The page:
He added, however, that “Some of these kids are still attracted to gangs, they glorify them, and it’s a tough challenge to combat. We’re going to have to keep an eye on them.”
Because of that, predawn raids — which often yield high-profile news coverage — have become a go-to strategy for law enforcement officials when a community sees a spike in crime or notices a gang starting to take hold. Law enforcement officials say the raids are especially effective when they involve federal law agencies that can levy charges with more serious punishments than state authorities can.
Bill McGonagle, administrator of the Boston Housing Authority, recalls a sweep of gang members in Mission Hill in the 1980s. Residents applauded federal agents as they arrested people who had been terrorizing the neighborhood. The sweep not only was good publicity for law enforcement agencies, but also took bad guys off the street, McGonagle said.
McGonagle said he was not qualified to speak about long-term solutions to gang violence, noting that affordable housing is a critical component to helping people avoid a life of crime, but, he said, “if we have bad guys in our developments, and they want to come in after them, I’m OK with that.”
Any public housing resident convicted of a crime faces possible eviction.
A Globe review of several raids shows most of those arrested on federal charges spend some time in prison.
After a 2006 sweep by FBI agents and local police officers of the Bromley-Heath housing complex in Jamaica Plain, all but one of the 18 people arrested on federal charges were convicted, and most were sentenced to more than five years in prison, according to the review of the cases. Some received 10-year prison terms.
A review of the 2013 sweep in Boston’s Bowdoin-Geneva neighborhood in Dorchester shows that all but three of the 30 people arrested were convicted, and most were sentenced to at least five years in prison. Some, like Alexis Hidalgo, the leader of one gang from Hendry Street, were sentenced to 12 years.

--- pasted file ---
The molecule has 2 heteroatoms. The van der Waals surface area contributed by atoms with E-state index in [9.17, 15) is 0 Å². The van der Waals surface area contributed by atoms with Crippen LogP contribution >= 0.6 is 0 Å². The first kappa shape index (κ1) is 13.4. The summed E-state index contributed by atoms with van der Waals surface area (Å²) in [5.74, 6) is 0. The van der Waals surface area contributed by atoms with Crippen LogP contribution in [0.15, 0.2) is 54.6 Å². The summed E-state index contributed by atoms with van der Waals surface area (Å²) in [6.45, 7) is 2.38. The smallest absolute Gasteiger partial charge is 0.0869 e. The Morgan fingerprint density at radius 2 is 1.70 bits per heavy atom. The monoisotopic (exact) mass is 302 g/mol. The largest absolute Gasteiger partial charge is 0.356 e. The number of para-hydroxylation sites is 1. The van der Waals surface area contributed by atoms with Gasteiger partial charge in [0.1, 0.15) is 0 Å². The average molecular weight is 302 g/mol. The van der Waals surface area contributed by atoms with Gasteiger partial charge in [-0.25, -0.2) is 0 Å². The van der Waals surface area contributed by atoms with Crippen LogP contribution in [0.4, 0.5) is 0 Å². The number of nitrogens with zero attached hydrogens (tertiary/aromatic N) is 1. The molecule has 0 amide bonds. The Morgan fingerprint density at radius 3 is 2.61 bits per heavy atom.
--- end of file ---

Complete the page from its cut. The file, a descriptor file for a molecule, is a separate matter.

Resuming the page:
And a review of the 2010 sweeps in Lynn shows that all 35 people convicted in federal court served prison sentences. Some were sentenced to more than 12 years in prison. Lynn police data also shows that gang-related shootings declined during the summer of the 2010 raids to 5, compared to 27 the previous summer. There were 4 people shot the summer of 2010, compared to 13 the previous summer.
Meanwhile, most of the 50-plus people who were targeted in the June 2015 sweep of Columbia Point Dawgs gang members in Boston remain jailed while their cases make their way through the federal court.
David Kennedy, the director of the National Network for Safe Communities at the John Jay College of Criminal Justice in New York, said that law enforcement sweeps remain the best tool for confronting well-organized gangs such as MS-13.
“That’s when you’ve got a real problem, and a really focused, meaningful law enforcement operation on that gang, that group, can make a lasting difference,” he said.
Kennedy said that cities need to pair law enforcement strategies with prevention efforts, but said it is not uncommon for a city like Boston to see, every few years, a gang “rise to a level where it draws attention to itself. And then the authorities move in.”
“Nobody, anywhere, has been able to make really meaningful lasting reductions in violence without there being an important law enforcement component. Everyone would love to figure out how to do it, but so far nobody has.”